“They should have access to their children for the good of the mothers and the children,” he said in an AP interview. “The status of female athletes who are new mothers needs to evolve a bit. We need to find solutions that might make it easier for these athletes to bring babies to the Olympic Village where the athletes are staying.
For some breastfeeding athletes, part of the thrill is being a pioneer.
Two-time Olympic rowing champion Helen Glover, who is now aiming for her fourth Summer Games, gave birth to and breastfed twins early in the COVID-19 outbreak and then came out of what retirement she originally intended to be to attend the Olympics at The The 2021 Tokyo Games were delayed by the pandemic. Glover became the first rower to represent Britain at the Olympics as a mother.
Glover’s eldest, Logan, lost interest in her milk around his first birthday, but twins Kit and Willow continued feeding until they were 14 months old. She said that combining her strenuous rowing workout with long breastfeeding sessions for two babies was “very taxing.” It cost every calorie I had.”
“But I was able to do it because it was my own time and my own choice,” she said.
“Everyone should have a choice,” Glover added. “Our bodies… are sometimes changed a lot through childbirth, pregnancy and breastfeeding. So the answers will never be blanket. But I find it really exciting that these talks even exist.”
Milk Stork has also been a help to some athletes. The US-based carrier ships the milk of working mothers when they are separated from their babies. It said it shipped milk pumped by athletes attending the Tokyo 2021 Paralympic Games and also transported 21 gallons (80 liters) of milk from coaches, coaches and other support staff at the Olympics that year.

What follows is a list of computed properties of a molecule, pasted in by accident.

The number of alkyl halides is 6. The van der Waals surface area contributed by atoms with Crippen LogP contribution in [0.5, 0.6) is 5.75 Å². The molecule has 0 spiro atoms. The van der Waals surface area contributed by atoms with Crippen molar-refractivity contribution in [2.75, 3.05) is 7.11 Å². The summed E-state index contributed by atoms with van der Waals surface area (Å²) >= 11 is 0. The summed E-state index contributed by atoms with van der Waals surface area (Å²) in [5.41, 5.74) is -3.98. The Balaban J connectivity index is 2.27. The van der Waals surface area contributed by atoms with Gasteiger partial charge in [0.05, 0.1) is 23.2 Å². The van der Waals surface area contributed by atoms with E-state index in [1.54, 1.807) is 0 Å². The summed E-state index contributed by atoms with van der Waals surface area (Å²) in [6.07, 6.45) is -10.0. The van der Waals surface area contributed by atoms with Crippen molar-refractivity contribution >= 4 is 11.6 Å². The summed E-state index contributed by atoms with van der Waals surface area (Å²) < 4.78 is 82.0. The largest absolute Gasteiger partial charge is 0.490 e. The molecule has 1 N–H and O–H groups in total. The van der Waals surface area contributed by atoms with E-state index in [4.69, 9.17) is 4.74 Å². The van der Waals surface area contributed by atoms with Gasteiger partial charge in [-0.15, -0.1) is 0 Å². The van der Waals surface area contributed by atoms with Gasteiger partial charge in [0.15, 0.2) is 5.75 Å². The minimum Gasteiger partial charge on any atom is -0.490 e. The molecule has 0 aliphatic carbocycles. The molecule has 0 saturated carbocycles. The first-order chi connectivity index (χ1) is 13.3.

The daughter of British archer Naomi Folkard was just 5 1/2 months old and exclusively breastfeeding when her mother traveled to Tokyo for her fifth and final Olympics.
Breastfeeding mothers have successfully campaigned for them to be able to take their babies to the Olympics, which are being held remotely and without crowds due to the coronavirus pandemic. Rather than subject her daughter Emily to the ordeal of living apart from her in a Tokyo hotel outside of Athletes’ Village, Folkard reluctantly left her with a large supply of frozen milk. She built this up over months and pumped it into the night so Emily wouldn’t go hungry during her stay in Japan.
But that created another problem: because Folkard’s breasts were now so good at producing milk, she had to pump regularly at games to keep them from becoming painfully swollen. She threw away the milk.
“I had to get up at night and pump just because my stash was so big,” she said. “It really wasn’t that great for preparing for the performance. But I did what I had to do to get there.”
And progress with every drop.
“There’s still a long way to go, but people are talking about it now. Women don’t withdraw to have children. They’re still competing,” Folkard said.
“I have a feeling things are changing.”